Here we report on modeling kinetics of the boron-oxygen defect system in crystalline silicon solar cells. The model, as supported by experimental data, highlights the importance of defect formation for mitigating carrier-induced degradation. The inability to rapidly and effectively passivate boron-oxygen defects is primarily due to the unavailability of the defects for passivation, rather than any "weakness" of the passivation reaction. The theoretical long-term stability of modules in the field is investigated as a worst-case scenario using typical meteorological year data and the System Advisor Model (SAM). With effective mounting of the modules, the modelling indicates that even in desert locations, destabilisation of the passivation is no concern within 40 years. We also incorporate the quadratic dependence of the defect formation rate on the total hole concentration, and highlight the influence of changing doping densities or changing illumination intensity on the CID mitigation process.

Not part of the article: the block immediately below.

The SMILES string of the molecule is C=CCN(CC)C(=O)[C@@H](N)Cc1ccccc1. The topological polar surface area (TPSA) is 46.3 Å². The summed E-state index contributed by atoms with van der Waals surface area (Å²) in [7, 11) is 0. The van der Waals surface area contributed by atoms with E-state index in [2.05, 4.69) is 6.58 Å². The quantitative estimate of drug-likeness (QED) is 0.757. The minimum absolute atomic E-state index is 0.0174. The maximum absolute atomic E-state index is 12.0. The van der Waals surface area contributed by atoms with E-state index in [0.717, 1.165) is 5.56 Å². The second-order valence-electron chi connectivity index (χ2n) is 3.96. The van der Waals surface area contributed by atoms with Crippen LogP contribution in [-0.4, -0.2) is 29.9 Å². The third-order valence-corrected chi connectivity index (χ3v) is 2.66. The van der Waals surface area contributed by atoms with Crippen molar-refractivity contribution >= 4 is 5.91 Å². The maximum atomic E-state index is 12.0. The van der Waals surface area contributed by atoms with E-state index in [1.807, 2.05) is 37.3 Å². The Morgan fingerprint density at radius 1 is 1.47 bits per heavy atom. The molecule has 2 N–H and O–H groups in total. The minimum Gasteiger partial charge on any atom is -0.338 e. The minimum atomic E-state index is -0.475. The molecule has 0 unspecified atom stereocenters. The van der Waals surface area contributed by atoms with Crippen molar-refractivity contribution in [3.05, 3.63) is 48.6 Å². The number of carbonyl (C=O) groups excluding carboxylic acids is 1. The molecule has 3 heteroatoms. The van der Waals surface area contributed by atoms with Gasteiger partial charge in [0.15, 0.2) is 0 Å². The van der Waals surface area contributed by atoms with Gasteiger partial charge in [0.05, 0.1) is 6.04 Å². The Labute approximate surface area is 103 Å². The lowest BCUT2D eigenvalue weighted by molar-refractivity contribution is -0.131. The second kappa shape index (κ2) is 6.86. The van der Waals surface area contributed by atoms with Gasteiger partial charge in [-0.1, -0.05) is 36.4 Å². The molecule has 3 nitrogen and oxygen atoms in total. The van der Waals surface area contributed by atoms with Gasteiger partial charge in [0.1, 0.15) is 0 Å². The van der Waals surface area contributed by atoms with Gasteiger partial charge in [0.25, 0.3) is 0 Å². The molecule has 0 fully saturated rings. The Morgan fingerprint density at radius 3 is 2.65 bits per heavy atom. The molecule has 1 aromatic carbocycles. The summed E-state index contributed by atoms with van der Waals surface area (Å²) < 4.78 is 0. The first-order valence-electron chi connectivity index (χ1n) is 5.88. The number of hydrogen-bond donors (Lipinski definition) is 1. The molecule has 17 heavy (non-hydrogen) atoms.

|Number of pages||10|
|Publication status||Published - 1 Aug 2016|
|Event||6th International Conference on Crystalline Silicon Photovoltaics, SiliconPV 2016 - Chambery, France|
Duration: 7 Mar 2016 → 9 Mar 2016
Bibliographical noteCopyright the Author(s) 2016. Version archived for private and non-commercial use with the permission of the author/s and according to publisher conditions. For further rights please contact the publisher.
- carrier-induced degradation
- hydrogen passivation
- light-induced degradation